Jump to content
The Talon House

Judge for yourself


Recommended Posts

Judge for yourself these fine flourishes of the law at work

By Richard Ackland

December 31, 2004

Source: The Sydney Morning Herald

Not for one moment in 2004 did the law cease to sparkle and beguile. There was such a litany of enlightening moments that a full compendium would consume forests of newsprint. So here is a culling of the finest flourishes.

It started with Israel's ambassador to Sweden, Zvi Mazel, admitting he vandalised an art exhibit in Stockholm depicting a Palestinian suicide bomber. Israel's Prime Minister, Ariel Sharon, said of his diplomat: "The entire Government stands behind him."

In England there was much rejoicing as the Hutton report found the Blair Government had not "sexed-up" the dossier on Iraq's weapons of mass destruction. The blame for the misadventure rested with defective editorial procedures at the BBC. Curiously, John Howard said the Hutton report also exonerated his Government.

Armin Meiwes, the so-called Cannibal of Rotenburg, who ate Bernd Brandes, said his willing victim had a "nice death ... I had my big kick and I don't need to do it again." Meiwes got 8 years.

Back home, the NSW Legal Services Commissioner confirmed that about 3000 people a year were complaining about solicitors who overcharged. This included an instance of a solicitor who charged for 27 hours work in one day.

The High Court found (unanimously) that a solicitor convicted of child molestation was still a fit and proper person to practise law.

Reassuringly, the Australian Bureau of Statistics found that 93 per cent of people who go to trial in higher criminal courts are ultimately found guilty.

The NSW Court of Appeal judge Roddy Meagher retired in style at a packed ceremony. A day after being "overwhelmed" by many kind words, he described former attorney-general Daryl Williams as "a log" and the Chief Judge of the District Court, Reg Blanch, as a "numbers man ... presiding over a sausage machine court".

The first national survey of its kind showed that more than 10 per cent of adults had been sexually harassed at work. "That's a lot of people having their buttocks grabbed or breasts rubbed," commented the Sex Discrimination Commissioner, Pru Goward.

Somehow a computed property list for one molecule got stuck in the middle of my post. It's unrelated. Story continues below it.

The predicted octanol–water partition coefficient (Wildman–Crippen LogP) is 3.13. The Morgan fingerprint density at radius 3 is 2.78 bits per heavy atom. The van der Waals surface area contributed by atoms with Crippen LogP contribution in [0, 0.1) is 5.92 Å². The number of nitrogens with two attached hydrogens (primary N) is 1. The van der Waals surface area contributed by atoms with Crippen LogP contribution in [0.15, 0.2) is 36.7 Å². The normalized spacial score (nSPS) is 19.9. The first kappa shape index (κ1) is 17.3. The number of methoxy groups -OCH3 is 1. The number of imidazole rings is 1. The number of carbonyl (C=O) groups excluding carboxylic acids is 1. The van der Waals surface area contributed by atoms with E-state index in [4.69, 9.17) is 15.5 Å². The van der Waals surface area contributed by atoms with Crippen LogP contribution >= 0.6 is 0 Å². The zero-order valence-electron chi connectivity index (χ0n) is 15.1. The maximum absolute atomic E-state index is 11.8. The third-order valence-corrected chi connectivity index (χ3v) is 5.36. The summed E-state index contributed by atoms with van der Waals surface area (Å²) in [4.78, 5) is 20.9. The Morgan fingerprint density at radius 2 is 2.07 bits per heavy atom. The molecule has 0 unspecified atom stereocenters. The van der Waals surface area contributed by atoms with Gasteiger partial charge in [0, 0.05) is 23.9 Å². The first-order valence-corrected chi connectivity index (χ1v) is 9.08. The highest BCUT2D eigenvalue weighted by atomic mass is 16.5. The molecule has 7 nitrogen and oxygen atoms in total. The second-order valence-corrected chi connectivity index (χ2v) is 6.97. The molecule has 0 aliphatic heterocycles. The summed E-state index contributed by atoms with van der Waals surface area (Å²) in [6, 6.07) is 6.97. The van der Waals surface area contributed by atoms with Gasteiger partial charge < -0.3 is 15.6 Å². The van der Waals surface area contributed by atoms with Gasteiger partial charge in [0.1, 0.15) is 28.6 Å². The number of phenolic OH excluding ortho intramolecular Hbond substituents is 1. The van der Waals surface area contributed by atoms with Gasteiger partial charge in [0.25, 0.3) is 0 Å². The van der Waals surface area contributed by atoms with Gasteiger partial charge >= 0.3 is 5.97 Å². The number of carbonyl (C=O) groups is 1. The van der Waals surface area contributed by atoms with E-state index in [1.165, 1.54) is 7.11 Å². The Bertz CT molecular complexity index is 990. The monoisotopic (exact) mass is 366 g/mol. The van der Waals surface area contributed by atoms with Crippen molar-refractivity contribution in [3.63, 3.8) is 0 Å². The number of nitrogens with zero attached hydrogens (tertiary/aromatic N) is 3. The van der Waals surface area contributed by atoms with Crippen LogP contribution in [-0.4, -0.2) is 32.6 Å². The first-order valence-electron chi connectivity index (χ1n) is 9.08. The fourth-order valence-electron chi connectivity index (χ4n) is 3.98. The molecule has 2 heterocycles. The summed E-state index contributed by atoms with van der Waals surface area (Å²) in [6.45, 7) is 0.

A Queensland Business Women's breakfast gave former chief magistrate Di Fingleton a standing ovation. "I don't feel people would spend good money to listen to someone who's disgraced," she said. Lleneen Forde, a former Queensland governor, thanked Fingleton for her speech, adding, "S**t happens."

An Aboriginal woman wearing a possum skin pointed the bone at the Prime Minister over his Government's decision to scrap ATSIC. Nothing happened.

Child molestation investigators seized Michael Jackson's underpants from a warehouse in New Jersey.

Donald Rumsfeld, the US Defence Secretary, personally approved a "handful of non-doctrinal" interrogation techniques at Guantanamo Bay.

Meanwhile, Private Lynndie England, 21, who was photographed smiling and holding an Iraqi prisoner on a leash in Abu Ghraib prison, explained to US military investigators she was just "having some fun during the night shift".

Al-Qaeda supporters detained in Saudi Arabia advised others to give themselves up. "I swear to God [the jailers] are nicer than our parents," said Othman al-Amri.

Samantha Kane, 44, a transsexual, sued her psychiatrist for £186,442 claiming her sex change surgery was a mistake. Kane, formerly Iraqi-born millionaire Sam Hashimi, said she missed her p****.

New Zealand's Prime Minister, Helen Clark, said it was important for judges to be well paid "so other means of earning remuneration never crosses their mind".

Christopher Lukawski, 19, whose father was a sadomasochist, was sentenced to life imprisonment for the brutal sexual assault and murder of a 16-year-old girl. "It would appear the father had been an unhelpful and probably damaging role model," said Justice Sally Thomas, sitting in the Supreme Court in Alice Springs.

Britain's Children Bill was amended allowing parents to be prosecuted for hitting their children so as to leave red marks lasting some hours. "Mild" smacks are not criminalised.

In another decidedly caring development, the Blair Government said it would press for legislation enabling courts to fine gardeners up to £20,000 for cruelty to snails, worms and insects.

In NSW, the sheriff reported more than 2000 people failed to turn up for jury duty last year and they were fined a total of $3.3million. "I couldn't come in because I was pissed and stoned," was rejected as a reasonable excuse.

Abbott Tout Solicitors changed its name to Abbot Tout Lawyers. A board member explained this was "in some senses a rehydration of what we already had".

A Canadian man seen by neighbours masturbating in his living room was sentenced to four months jail for committing an indecent act in public.

And finally, Sydney's free homeless persons legal service was launched with a barbecue hosted by Minter Ellison. When asked what homeless people thought of lawyers, one replied: "Scum of the earth."

Have a fabulous new year.


Link to comment
Share on other sites

Join the conversation

You can post now and register later. If you have an account, sign in now to post with your account.

Reply to this topic...

×   Pasted as rich text.   Paste as plain text instead

  Only 75 emoji are allowed.

×   Your link has been automatically embedded.   Display as a link instead

×   Your previous content has been restored.   Clear editor

×   You cannot paste images directly. Upload or insert images from URL.

  • Create New...